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Evers proposes medical marijuana legalization, decriminalization for possession of small amounts
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Evers proposes medical marijuana legalization, decriminalization for possession of small amounts

From the Tony Evers set to deliver budget address Thursday. What's in it? series
Evers marijuana press conference

Evers at the Capitol Monday, joined by Democratic lawmakers.

Possession of small amounts of marijuana would no longer be a crime in Wisconsin under a proposal Democratic Gov. Tony Evers plans to include in his first state budget. 

Evers' proposal would also legalize the use of marijuana to alleviate the symptoms of ailments like cancer, chronic pain and post-traumatic stress disorder, and would expand access to cannabidiol, or CBD oil.

"This is not just about access to health care, this is about connecting the dots between racial disparities and economic inequity," Evers said Monday during a news conference at the state Capitol.

Evers' plan would decriminalize the possession, manufacturing or distribution of marijuana for 25 grams or less, and would allow people previously convicted of that crime who have completed their sentence or probation to have the charge expunged from their records. Local governments could not establish their own ordinances or penalties for possession of 25 grams or less. 

Several Wisconsin municipalities, including Madison, have already passed city ordinances that make marijuana possession an ordinance violation rather than a criminal offense. But under current state law, a first offense conviction can net a $1,000 fine, imprisonment for up to six months or both. 

Supporters of the proposal argue it will offer an alternative to pharmaceuticals to patients who are suffering and will help address racial disparities in arrests and incarceration. 

A 2013 report conducted by the American Civil Liberties Union found that in Wisconsin, a black person was 5.98 times more likely to be arrested for marijuana possession than a white person, despite using the drug at roughly the same rate. The disparity was one of the largest in the country.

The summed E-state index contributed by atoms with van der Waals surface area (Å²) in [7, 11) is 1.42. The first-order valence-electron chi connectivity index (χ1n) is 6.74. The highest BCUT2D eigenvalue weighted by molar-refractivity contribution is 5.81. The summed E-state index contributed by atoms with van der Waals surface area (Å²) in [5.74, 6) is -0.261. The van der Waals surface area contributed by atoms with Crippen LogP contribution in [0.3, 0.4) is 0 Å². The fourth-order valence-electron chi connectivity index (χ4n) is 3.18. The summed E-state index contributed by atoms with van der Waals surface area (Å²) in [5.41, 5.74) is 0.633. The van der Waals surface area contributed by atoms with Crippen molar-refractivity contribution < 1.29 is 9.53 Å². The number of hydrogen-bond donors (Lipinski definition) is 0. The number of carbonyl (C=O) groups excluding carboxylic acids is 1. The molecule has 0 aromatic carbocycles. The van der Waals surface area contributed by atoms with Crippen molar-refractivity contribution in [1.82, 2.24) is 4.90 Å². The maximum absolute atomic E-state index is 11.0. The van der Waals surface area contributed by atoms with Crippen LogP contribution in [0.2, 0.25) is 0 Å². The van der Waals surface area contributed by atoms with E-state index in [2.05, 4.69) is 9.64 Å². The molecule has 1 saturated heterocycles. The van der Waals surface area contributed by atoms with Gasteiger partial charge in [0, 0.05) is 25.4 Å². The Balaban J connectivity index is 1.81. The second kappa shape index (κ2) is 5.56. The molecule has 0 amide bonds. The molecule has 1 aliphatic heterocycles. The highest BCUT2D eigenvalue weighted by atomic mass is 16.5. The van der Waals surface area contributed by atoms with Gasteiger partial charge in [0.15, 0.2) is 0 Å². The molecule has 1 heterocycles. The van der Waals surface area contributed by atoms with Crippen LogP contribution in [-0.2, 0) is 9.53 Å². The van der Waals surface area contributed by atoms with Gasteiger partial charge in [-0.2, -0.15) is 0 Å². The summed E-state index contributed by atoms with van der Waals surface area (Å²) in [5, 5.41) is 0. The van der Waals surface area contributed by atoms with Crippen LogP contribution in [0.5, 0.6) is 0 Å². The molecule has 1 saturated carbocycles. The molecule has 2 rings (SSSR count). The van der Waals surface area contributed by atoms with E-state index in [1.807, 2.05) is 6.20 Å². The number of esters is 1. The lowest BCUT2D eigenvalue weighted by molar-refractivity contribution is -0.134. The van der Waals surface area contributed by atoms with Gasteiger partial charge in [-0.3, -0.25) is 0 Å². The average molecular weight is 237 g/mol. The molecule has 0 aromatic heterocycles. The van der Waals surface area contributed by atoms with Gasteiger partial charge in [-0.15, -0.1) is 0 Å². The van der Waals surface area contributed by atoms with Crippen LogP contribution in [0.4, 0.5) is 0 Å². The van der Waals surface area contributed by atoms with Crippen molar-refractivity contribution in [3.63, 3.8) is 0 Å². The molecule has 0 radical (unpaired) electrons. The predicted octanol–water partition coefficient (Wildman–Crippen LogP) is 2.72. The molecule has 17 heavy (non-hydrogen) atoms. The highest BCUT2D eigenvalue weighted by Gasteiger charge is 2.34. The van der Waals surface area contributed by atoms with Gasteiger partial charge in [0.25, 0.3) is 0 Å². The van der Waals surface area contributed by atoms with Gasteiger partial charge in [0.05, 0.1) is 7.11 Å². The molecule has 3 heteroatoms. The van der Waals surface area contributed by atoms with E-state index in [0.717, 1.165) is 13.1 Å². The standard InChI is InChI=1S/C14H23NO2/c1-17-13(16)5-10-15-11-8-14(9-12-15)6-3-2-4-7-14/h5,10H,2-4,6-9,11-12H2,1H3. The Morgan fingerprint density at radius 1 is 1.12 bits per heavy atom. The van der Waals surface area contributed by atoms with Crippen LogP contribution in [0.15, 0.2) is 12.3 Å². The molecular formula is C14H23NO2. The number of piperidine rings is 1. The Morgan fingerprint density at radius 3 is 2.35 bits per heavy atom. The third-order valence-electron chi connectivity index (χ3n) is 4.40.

It's not clear whether any components of the proposal will earn the support of Republicans, who hold majorities in both chambers of the Legislature. 

A proposal introduced in 2017 to decriminalize possession of up to 10 grams of marijuana had backers on both sides of the aisle, but it was never given a committee hearing. 

Assembly Speaker Robin Vos, R-Rochester, has said he's open to legalizing medical marijuana, but Senate Majority Leader Scott Fitzgerald, R-Juneau, has said he doesn't think Senate Republicans would support it.

Sen. Duey Stroebel, R-Saukville, weighed in on Twitter shortly after Evers introduced his proposal: "Pretty sad the former head of our K-12 schools is now pushing the legalization of pot. Who is watching out for kids?"  

In a statement, Vos indicated he won't support Evers' proposal in its entirety.

“Without having specific details, his proposal appears to go too far," Vos said. "It makes it easier to get recreational marijuana and provides a pathway to full legalization, which I do not support. I’m open to medical marijuana when it’s prescribed by a doctor but it has to be done in a targeted way without allowing recreational use.”

A Marquette University Law School poll released last month found that 59 percent of Wisconsin voters support legalizing marijuana, while 35 percent oppose it. 

Evers said he is proposing decriminalization and medical marijuana rather than full legalization because he thinks those proposals are currently more likely to earn bipartisan support.

"It’s a great starting place, because it’s going to help people that need additional resources at their disposal to take care of pain and other issues that they might have, and it’s a good place to start to make sure we’re having fairness in our criminal justice system," Evers said.

The medical marijuana program would be regulated by the state Department of Health Services and the Department of Agriculture, Trade and Consumer Protection. 

The program would allow a physician or a practitioner under a physician's supervision to recommend marijuana for a patient with a "debilitating medical condition" such as cancer, hepatitis C, PTSD or HIV. Patients would apply and pay a fee for an identification card from DHS, and anyone convicted of a violent felony within the last 10 years would not be eligible.

DATCP would oversee the licensing and regulation of dispensaries, and individuals approved for medical use could grow up to 12 of their own plants. 

Evers' budget would allocate $1.6 million to fund five positions to implement the program. The governor's office projects the state would take in $2.3 million in sales tax revenue. 

Evers' proposal would also allow people to obtain CBD oil — a substance derived from marijuana plants that has been used to treat seizures in children — without a yearly certification from a physician that is currently required under state law.

Under the governor's plan, medical marijuana usage would not be a legal defense for anyone who drives or operates heavy machinery under the influence of marijuana or who smokes marijuana on a bus or at a place of employment, a school, a correctional facility, a public park or beach, or a youth center.

Thirty-three states and the District of Columbia allow marijuana use for medical purposes, according to the National Conference of State Legislatures. 

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